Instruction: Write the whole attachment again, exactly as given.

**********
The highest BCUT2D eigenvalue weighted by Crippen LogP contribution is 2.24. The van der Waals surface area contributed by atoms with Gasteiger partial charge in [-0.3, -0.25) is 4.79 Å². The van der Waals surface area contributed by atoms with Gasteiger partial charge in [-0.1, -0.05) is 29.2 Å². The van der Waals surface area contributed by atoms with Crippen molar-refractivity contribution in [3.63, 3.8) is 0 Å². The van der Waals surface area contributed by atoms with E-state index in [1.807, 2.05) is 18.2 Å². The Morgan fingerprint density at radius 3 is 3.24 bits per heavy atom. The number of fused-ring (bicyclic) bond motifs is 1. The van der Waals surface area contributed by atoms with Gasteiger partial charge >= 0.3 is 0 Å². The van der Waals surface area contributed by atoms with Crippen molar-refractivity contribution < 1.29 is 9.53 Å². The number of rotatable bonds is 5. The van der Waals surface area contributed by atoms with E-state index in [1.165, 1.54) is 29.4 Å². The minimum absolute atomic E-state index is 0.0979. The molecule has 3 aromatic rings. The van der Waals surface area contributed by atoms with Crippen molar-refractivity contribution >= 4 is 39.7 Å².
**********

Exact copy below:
The highest BCUT2D eigenvalue weighted by Crippen LogP contribution is 2.24. The van der Waals surface area contributed by atoms with Gasteiger partial charge in [-0.3, -0.25) is 4.79 Å². The van der Waals surface area contributed by atoms with Gasteiger partial charge in [-0.1, -0.05) is 29.2 Å². The van der Waals surface area contributed by atoms with Crippen molar-refractivity contribution in [3.63, 3.8) is 0 Å². The van der Waals surface area contributed by atoms with E-state index in [1.807, 2.05) is 18.2 Å². The Morgan fingerprint density at radius 3 is 3.24 bits per heavy atom. The number of fused-ring (bicyclic) bond motifs is 1. The van der Waals surface area contributed by atoms with Gasteiger partial charge >= 0.3 is 0 Å². The van der Waals surface area contributed by atoms with Crippen molar-refractivity contribution < 1.29 is 9.53 Å². The number of rotatable bonds is 5. The van der Waals surface area contributed by atoms with E-state index in [1.165, 1.54) is 29.4 Å². The minimum absolute atomic E-state index is 0.0979. The molecule has 3 aromatic rings. The van der Waals surface area contributed by atoms with Crippen molar-refractivity contribution >= 4 is 39.7 Å².